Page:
Article: Altering Early Life Gut Microbiota Has Long-Term Effect on Immune System and Hypertension in Spontaneously Hypertensive Rats
Authors: Francois M. Abboud, Michael Z. Cicha, Aaron Ericsson, Mark W. Chapleau, and Madhu V. Singh
Journal: Front. Physiol., 29 October 2021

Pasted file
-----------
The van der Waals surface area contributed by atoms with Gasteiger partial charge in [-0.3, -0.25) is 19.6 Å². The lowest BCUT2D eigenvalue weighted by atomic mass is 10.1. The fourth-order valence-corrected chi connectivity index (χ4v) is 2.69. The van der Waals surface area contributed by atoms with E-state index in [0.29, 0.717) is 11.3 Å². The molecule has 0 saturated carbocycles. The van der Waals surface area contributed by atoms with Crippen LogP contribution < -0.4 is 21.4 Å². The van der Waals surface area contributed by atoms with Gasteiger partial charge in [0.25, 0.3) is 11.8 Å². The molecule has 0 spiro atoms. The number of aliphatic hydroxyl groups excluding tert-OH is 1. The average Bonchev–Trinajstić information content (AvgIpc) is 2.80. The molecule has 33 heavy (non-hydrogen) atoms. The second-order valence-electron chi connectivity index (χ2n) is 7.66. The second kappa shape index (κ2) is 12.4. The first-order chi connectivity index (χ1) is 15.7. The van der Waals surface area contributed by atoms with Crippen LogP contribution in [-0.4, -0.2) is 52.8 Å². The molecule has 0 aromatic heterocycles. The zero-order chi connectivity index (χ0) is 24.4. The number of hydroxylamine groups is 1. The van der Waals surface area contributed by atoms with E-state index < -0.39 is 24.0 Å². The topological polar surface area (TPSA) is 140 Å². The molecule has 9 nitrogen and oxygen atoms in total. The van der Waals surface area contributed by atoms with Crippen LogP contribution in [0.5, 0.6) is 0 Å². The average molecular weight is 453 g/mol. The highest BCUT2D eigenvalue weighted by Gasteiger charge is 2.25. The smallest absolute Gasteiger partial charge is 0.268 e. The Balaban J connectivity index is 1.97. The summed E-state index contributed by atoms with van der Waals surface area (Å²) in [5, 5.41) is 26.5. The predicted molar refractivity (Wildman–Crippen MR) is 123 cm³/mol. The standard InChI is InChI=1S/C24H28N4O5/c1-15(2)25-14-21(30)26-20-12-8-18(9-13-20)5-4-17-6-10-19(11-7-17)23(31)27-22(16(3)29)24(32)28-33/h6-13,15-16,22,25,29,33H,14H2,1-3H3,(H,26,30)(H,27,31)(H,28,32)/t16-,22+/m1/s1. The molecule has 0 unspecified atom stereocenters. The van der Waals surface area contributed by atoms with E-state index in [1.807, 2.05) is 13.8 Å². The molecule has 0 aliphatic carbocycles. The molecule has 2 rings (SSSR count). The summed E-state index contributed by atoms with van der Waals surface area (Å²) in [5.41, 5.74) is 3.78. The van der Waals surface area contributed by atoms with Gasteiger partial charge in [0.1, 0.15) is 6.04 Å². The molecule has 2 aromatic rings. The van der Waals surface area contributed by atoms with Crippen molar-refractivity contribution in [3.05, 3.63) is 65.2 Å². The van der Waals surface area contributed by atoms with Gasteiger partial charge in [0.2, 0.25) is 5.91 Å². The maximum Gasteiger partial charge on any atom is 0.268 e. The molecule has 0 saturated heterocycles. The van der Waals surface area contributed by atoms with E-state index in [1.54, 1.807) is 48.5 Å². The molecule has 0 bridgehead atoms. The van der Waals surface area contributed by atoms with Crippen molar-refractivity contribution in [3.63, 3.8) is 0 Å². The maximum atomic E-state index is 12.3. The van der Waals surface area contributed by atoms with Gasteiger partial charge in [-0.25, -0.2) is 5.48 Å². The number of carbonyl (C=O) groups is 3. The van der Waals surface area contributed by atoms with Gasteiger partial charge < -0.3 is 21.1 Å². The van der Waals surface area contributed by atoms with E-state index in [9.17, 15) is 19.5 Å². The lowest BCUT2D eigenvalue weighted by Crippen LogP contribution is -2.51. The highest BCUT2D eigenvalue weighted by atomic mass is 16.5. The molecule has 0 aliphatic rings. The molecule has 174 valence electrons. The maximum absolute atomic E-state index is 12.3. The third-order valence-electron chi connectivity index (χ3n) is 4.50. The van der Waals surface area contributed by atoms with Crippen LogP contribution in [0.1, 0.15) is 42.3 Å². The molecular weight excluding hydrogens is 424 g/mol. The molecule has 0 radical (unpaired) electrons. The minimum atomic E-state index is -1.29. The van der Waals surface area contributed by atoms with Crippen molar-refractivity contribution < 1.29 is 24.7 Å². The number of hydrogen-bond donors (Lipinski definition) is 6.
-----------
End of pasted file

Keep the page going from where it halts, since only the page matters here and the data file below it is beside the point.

Hypertension is regulated by immunological components. Spontaneously hypertensive rats (SHR) display a large population of proinflammatory CD161 + immune cells. We investigated the effect of early post-natal gut microbiota on the development of the immune system and resulting hypertension in the SHR. We first examined the microbial populations in the fecal samples of SHR and normotensive control WKY using 16S rDNA sequencing. We found that in the newborn SHR (1-week old) the gut microbiota was qualitatively and quantitatively different from the newborns of normotensive WKY. The representation of the predominant bacterial phylum Proteobacteria was significantly less in 1-week old SHR pups than in WKY (94.5% Proteobacteria in WKY vs. 65.2% in SHR neonates). Even within the phylum Proteobacteria, the colonizing genera in WKY and SHR differed dramatically. Whereas WKY microbiota was predominantly comprised of Escherichia-Shigella, SHR microbiota was represented by other taxa of Enterobacteriaceae and Pasteurellaceae. In contrast, the representation of phylum Firmicutes in the neonatal SHR gut was greater than WKY. Cross-fostering newborn SHR pups by lactating WKY dams caused a dramatic shift in 1-week old cross-fostered SHR gut microbiota. The two major bacterial taxa of phylum Proteobacteria, Enterobacteriaceae and Pasteurellaceae as well as Lactobacillus intestinalis, Proteus, Romboustia and Rothia were depleted after cross-fostering and were replaced by the predominant genera of WKY (Escherichia-Shigella). A proinflammatory IL-17F producing CD161 + immune cell population in the spleen and aorta of cross-fostered SHR was also reduced (30.7% in self-fostered SHR vs. 12.6% in cross-fostered SHR at 30 weeks of age) as was the systolic blood pressure in adult cross-fostered SHR at 10 weeks of age. Thus, altered composition of gut microbiota of SHR toward WKY at early neonatal age had a long-lasting effect on immune system by reducing proinflammatory immune cells and lowering systolic blood pressure.
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